Section: News

As Knox’s COVID-19 cases rise, two employees test positive

As Knox’s COVID-19 cases rise, two employees test positive

Knox County Health Commissioner Julie Miller issued new restrictions as COVID-19 cases continue to rise in the region. | REID STAUTBERG

As local COVID-19 case numbers rise, Knox County Health Commissioner Julie Miller has issued new restrictions in the county: Businesses must make masks mandatory and all public gatherings are limited. Miller warned that, if cases continue to rise, she will issue stay-at-home orders. Knox County was placed under red alert Thursday.

“Nine months into the pandemic we have let our guard down,” Miller told Knox Pages. “People are not wearing masks. They are not social distancing. As a community we need to take care of one another. It’s time to step up and mask-up.”

In the first 10 days of November, Knox Public Health (KPH) reported 200 new active COVID-19 cases — four times the amount of September cases and more than the October total.  There have been 771 total confirmed cases in the county and 335 people are currently being monitored for the virus, with 212 active cases as of Thursday.

Two of these active cases are Kenyon employees, whose test results showed up on Kenyon’s COVID-19 Dashboard on Monday. Director of Cox Health and Counseling Chris Smith called this rise in Knox County cases “very concerning.”

“Increased community spread may prompt new restrictions by KPH and the Governor’s Office,” he wrote in an email to the Collegian. “Increased levels enhance the risk of transmission on campus and can strain local resources required to keep our campus community safe.” 

Knox County is not alone in its high case count. As of Wednesday, Ohio reported 6,508 new COVID-19 cases in a single day. Across the country, hospitalizations are at an all-time high, with 61,964 hospitalizations on Tuesday alone — 40% more hospitalizations than two weeks ago.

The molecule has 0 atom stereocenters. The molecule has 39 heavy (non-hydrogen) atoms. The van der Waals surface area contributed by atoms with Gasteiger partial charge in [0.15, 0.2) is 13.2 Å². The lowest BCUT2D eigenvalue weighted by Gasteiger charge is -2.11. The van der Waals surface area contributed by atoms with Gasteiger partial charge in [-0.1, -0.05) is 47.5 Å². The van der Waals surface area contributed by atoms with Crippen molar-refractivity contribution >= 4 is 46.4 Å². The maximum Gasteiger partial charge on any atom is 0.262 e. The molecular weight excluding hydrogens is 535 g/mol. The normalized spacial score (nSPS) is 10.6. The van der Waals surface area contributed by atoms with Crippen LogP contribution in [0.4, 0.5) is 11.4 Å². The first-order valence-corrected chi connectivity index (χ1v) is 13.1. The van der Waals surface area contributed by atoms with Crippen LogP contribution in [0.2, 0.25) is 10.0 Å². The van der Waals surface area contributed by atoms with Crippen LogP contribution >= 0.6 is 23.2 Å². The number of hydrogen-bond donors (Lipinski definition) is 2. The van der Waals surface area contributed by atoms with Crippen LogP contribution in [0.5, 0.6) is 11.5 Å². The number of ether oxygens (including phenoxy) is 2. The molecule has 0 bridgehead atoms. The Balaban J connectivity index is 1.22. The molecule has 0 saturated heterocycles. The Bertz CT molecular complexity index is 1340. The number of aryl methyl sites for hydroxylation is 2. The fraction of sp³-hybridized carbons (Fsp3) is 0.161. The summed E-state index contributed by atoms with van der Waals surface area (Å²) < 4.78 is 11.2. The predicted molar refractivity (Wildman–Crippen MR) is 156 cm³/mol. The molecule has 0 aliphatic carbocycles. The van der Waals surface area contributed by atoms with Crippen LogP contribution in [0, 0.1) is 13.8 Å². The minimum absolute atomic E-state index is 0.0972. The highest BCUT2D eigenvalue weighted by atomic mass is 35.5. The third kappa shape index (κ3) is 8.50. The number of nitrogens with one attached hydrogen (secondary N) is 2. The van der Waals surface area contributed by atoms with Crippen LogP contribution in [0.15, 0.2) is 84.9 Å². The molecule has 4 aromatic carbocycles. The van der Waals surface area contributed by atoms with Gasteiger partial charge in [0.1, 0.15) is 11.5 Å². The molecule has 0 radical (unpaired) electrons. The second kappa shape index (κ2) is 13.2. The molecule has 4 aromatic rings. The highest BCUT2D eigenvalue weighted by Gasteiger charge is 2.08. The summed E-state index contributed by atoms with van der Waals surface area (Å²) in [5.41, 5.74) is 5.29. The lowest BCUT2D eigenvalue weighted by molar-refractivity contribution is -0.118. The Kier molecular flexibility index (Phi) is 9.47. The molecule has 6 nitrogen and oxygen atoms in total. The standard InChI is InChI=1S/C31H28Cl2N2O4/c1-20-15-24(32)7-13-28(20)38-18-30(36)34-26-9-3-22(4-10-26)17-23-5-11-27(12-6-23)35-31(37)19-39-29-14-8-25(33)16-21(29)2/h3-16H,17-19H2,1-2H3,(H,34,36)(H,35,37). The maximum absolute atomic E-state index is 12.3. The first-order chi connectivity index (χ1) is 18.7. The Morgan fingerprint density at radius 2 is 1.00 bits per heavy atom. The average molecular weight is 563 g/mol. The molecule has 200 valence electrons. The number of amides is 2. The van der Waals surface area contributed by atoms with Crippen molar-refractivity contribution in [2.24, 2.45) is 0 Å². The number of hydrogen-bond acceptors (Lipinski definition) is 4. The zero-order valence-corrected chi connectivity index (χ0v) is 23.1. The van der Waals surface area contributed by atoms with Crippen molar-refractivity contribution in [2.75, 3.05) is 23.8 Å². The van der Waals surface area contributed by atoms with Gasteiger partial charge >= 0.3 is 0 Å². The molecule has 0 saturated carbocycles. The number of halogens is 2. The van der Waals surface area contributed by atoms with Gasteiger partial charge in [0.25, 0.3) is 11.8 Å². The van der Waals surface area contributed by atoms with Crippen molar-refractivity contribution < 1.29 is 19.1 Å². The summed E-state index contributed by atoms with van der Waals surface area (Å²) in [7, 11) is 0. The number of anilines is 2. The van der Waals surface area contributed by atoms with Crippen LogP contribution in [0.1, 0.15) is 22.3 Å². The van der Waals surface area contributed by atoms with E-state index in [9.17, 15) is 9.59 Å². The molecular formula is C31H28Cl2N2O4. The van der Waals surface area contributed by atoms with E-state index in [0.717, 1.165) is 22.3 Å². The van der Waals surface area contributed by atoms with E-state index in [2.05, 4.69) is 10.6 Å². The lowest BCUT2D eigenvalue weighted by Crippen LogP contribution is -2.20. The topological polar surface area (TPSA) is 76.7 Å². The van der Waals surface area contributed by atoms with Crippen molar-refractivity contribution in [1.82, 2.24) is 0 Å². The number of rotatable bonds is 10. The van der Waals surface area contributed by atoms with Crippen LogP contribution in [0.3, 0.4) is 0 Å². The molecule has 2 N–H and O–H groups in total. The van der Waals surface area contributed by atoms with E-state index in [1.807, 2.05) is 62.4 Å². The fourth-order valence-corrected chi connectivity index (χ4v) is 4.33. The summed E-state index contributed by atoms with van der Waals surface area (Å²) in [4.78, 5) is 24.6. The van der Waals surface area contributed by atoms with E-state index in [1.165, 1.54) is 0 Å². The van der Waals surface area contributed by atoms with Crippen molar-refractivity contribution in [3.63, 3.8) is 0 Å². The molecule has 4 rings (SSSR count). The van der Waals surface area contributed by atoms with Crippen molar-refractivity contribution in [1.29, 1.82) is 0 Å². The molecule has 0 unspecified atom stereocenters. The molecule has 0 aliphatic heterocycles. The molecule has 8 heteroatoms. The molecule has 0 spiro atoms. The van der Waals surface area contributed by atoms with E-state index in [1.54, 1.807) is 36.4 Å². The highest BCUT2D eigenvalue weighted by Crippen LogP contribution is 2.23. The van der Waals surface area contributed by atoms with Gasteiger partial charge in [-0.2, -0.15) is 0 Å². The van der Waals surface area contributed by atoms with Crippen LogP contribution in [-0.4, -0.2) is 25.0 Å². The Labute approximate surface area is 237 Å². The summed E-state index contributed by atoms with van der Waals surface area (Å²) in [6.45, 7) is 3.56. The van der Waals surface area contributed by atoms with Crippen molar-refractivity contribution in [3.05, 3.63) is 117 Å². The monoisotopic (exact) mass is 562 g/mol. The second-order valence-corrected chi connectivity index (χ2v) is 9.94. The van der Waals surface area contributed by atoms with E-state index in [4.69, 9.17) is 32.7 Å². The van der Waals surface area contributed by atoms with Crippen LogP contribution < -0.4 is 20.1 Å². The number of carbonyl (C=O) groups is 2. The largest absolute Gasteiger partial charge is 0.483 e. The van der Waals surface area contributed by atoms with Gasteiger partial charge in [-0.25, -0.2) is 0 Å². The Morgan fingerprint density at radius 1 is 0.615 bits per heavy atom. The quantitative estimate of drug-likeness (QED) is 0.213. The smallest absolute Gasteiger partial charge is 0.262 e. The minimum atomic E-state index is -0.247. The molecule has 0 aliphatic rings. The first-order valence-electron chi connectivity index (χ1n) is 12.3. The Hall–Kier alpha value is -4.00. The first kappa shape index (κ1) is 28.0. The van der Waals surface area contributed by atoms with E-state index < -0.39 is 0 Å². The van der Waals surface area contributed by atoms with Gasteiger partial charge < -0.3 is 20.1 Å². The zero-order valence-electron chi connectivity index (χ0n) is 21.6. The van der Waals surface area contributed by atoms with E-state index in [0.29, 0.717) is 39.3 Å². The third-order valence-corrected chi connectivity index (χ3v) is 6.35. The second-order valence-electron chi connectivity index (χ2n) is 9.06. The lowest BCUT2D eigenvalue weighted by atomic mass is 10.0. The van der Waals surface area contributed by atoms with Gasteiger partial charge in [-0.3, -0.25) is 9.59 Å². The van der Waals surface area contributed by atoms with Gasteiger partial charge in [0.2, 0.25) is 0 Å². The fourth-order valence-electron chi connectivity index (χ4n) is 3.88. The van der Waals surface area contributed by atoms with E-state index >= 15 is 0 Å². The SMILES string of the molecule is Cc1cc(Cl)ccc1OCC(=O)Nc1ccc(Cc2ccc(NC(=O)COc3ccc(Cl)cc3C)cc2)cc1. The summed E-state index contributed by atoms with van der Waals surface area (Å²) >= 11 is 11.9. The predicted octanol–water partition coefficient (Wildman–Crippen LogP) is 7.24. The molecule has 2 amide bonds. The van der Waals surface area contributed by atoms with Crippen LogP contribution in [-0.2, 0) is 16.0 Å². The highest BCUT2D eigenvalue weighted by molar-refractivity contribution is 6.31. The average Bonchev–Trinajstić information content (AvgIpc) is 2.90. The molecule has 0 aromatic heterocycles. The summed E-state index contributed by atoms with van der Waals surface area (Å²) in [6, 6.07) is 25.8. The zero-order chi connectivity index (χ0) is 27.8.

On Wednesday, Gov. Mike DeWine imposed a revised mask order, threatening to close businesses for violations. He said that if the current trends continue, he will close down bars, restaurants and fitness centers a week from Thursday. DeWine also warned that colleges and universities may need to shut down in-person operations come January if  the COVID-19 case count continues to rise.

“I am very well aware of the burden this will place on employees and the owners,” he told the Columbus Dispatch. “But, these are places where it is difficult or impossible to maintain mask-wearing, which we know now is the chief way of slowing this virus.”

In Knox County, twenty-five people are currently hospitalized for COVID-19, three times the amount of hospitalizations from last week. KPH ordered the shutdown of a preschool after COVID-19 spread among students and staff members. 

Miller told the Mount Vernon News that these cases come from all around the community through close contact in stores, businesses, churches, schools and at home. 

Miller also noted that this increase in cases could be diminished if more people were to wear masks. “Typically, when both people were wearing masks, we don’t find as many positive cases coming from that,” she told the News. 

Though the College is optimistic about its plans to bring more students back for the spring semester, Smith said that these plans may have to be revised depending on how the virus continues to spread. 

“While we are hopeful this pandemic will diminish, if COVID-19 continues increasing Kenyon College may have to amend current plans for the Spring 2021 semester before students arrive on campus,” Smith said.

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